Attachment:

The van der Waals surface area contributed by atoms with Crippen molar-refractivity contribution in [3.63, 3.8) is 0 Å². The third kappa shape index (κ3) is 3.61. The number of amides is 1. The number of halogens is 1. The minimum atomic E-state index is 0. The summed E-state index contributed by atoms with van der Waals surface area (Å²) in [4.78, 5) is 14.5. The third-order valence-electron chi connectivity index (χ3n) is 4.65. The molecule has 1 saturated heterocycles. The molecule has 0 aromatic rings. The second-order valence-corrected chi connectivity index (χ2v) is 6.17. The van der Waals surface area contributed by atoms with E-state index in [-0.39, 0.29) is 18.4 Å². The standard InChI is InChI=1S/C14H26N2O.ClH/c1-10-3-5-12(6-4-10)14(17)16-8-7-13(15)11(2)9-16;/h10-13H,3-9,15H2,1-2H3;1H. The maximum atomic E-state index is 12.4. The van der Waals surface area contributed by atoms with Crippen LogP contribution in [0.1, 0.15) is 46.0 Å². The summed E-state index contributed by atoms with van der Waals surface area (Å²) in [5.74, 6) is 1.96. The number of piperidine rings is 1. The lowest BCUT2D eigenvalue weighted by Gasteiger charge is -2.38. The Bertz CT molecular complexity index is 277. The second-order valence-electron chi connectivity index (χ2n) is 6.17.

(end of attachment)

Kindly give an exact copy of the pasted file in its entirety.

The van der Waals surface area contributed by atoms with Crippen molar-refractivity contribution in [3.63, 3.8) is 0 Å². The third kappa shape index (κ3) is 3.61. The number of amides is 1. The number of halogens is 1. The minimum atomic E-state index is 0. The summed E-state index contributed by atoms with van der Waals surface area (Å²) in [4.78, 5) is 14.5. The third-order valence-electron chi connectivity index (χ3n) is 4.65. The molecule has 1 saturated heterocycles. The molecule has 0 aromatic rings. The second-order valence-corrected chi connectivity index (χ2v) is 6.17. The van der Waals surface area contributed by atoms with E-state index in [-0.39, 0.29) is 18.4 Å². The standard InChI is InChI=1S/C14H26N2O.ClH/c1-10-3-5-12(6-4-10)14(17)16-8-7-13(15)11(2)9-16;/h10-13H,3-9,15H2,1-2H3;1H. The maximum atomic E-state index is 12.4. The van der Waals surface area contributed by atoms with Crippen LogP contribution in [0.1, 0.15) is 46.0 Å². The summed E-state index contributed by atoms with van der Waals surface area (Å²) in [5.74, 6) is 1.96. The number of piperidine rings is 1. The lowest BCUT2D eigenvalue weighted by Gasteiger charge is -2.38. The Bertz CT molecular complexity index is 277. The second-order valence-electron chi connectivity index (χ2n) is 6.17.